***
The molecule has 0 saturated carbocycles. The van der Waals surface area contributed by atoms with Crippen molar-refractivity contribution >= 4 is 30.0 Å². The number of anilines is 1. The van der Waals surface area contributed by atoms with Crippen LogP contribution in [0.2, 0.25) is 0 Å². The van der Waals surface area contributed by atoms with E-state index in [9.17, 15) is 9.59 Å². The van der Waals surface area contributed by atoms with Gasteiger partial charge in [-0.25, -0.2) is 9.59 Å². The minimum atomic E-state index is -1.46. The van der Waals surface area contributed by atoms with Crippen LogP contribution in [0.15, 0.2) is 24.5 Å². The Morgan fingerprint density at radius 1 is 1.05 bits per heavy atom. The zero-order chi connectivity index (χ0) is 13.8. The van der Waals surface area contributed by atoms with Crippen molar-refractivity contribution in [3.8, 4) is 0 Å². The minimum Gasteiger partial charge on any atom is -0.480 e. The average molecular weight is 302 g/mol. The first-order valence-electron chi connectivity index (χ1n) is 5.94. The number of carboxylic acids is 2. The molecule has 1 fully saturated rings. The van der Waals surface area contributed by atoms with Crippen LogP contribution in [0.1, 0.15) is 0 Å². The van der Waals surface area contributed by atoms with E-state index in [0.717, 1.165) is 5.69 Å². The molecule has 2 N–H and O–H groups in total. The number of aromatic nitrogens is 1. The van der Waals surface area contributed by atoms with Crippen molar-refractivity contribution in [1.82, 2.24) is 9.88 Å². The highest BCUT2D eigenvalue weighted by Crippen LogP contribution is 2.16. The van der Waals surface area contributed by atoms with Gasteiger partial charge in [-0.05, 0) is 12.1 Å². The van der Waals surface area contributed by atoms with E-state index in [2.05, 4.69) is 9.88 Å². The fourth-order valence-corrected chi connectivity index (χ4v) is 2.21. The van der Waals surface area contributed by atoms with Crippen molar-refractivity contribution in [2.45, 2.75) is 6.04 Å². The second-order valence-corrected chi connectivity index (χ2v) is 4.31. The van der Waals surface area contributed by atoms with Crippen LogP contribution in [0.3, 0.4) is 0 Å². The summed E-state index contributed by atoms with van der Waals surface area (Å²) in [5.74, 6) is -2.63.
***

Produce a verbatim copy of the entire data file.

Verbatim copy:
The molecule has 0 saturated carbocycles. The van der Waals surface area contributed by atoms with Crippen molar-refractivity contribution >= 4 is 30.0 Å². The number of anilines is 1. The van der Waals surface area contributed by atoms with Crippen LogP contribution in [0.2, 0.25) is 0 Å². The van der Waals surface area contributed by atoms with E-state index in [9.17, 15) is 9.59 Å². The van der Waals surface area contributed by atoms with Gasteiger partial charge in [-0.25, -0.2) is 9.59 Å². The minimum atomic E-state index is -1.46. The van der Waals surface area contributed by atoms with Crippen LogP contribution in [0.15, 0.2) is 24.5 Å². The Morgan fingerprint density at radius 1 is 1.05 bits per heavy atom. The zero-order chi connectivity index (χ0) is 13.8. The van der Waals surface area contributed by atoms with Crippen molar-refractivity contribution in [3.8, 4) is 0 Å². The minimum Gasteiger partial charge on any atom is -0.480 e. The average molecular weight is 302 g/mol. The first-order valence-electron chi connectivity index (χ1n) is 5.94. The number of carboxylic acids is 2. The molecule has 1 fully saturated rings. The van der Waals surface area contributed by atoms with Crippen LogP contribution in [0.1, 0.15) is 0 Å². The van der Waals surface area contributed by atoms with E-state index in [0.717, 1.165) is 5.69 Å². The molecule has 2 N–H and O–H groups in total. The number of aromatic nitrogens is 1. The van der Waals surface area contributed by atoms with Crippen molar-refractivity contribution in [1.82, 2.24) is 9.88 Å². The highest BCUT2D eigenvalue weighted by Crippen LogP contribution is 2.16. The van der Waals surface area contributed by atoms with Gasteiger partial charge in [-0.05, 0) is 12.1 Å². The van der Waals surface area contributed by atoms with E-state index in [2.05, 4.69) is 9.88 Å². The fourth-order valence-corrected chi connectivity index (χ4v) is 2.21. The van der Waals surface area contributed by atoms with Crippen molar-refractivity contribution in [2.45, 2.75) is 6.04 Å². The second-order valence-corrected chi connectivity index (χ2v) is 4.31. The van der Waals surface area contributed by atoms with Crippen LogP contribution in [0.3, 0.4) is 0 Å². The summed E-state index contributed by atoms with van der Waals surface area (Å²) in [5.74, 6) is -2.63.